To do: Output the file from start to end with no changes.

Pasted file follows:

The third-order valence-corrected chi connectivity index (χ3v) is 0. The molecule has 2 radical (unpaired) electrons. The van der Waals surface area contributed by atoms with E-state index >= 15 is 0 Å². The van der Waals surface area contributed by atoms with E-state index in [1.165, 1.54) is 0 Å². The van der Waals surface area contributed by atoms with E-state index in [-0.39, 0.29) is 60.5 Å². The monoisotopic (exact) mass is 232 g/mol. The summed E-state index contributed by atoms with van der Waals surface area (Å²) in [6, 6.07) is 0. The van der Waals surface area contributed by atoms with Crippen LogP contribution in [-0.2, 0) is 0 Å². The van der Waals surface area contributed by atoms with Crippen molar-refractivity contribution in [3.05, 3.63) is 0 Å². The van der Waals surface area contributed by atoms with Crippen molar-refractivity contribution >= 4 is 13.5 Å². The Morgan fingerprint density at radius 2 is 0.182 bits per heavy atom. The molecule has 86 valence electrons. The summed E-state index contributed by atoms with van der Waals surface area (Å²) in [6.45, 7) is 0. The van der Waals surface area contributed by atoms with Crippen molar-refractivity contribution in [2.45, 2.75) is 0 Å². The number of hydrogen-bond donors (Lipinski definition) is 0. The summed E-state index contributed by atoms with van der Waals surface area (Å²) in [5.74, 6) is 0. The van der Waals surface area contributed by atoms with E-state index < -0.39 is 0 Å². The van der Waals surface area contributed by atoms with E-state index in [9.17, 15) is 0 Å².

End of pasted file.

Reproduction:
The third-order valence-corrected chi connectivity index (χ3v) is 0. The molecule has 2 radical (unpaired) electrons. The van der Waals surface area contributed by atoms with E-state index >= 15 is 0 Å². The van der Waals surface area contributed by atoms with E-state index in [1.165, 1.54) is 0 Å². The van der Waals surface area contributed by atoms with E-state index in [-0.39, 0.29) is 60.5 Å². The monoisotopic (exact) mass is 232 g/mol. The summed E-state index contributed by atoms with van der Waals surface area (Å²) in [6, 6.07) is 0. The van der Waals surface area contributed by atoms with Crippen LogP contribution in [-0.2, 0) is 0 Å². The van der Waals surface area contributed by atoms with Crippen molar-refractivity contribution in [3.05, 3.63) is 0 Å². The van der Waals surface area contributed by atoms with Crippen molar-refractivity contribution >= 4 is 13.5 Å². The Morgan fingerprint density at radius 2 is 0.182 bits per heavy atom. The molecule has 86 valence electrons. The summed E-state index contributed by atoms with van der Waals surface area (Å²) in [6.45, 7) is 0. The van der Waals surface area contributed by atoms with Crippen molar-refractivity contribution in [2.45, 2.75) is 0 Å². The number of hydrogen-bond donors (Lipinski definition) is 0. The summed E-state index contributed by atoms with van der Waals surface area (Å²) in [5.74, 6) is 0. The van der Waals surface area contributed by atoms with E-state index < -0.39 is 0 Å². The van der Waals surface area contributed by atoms with E-state index in [9.17, 15) is 0 Å².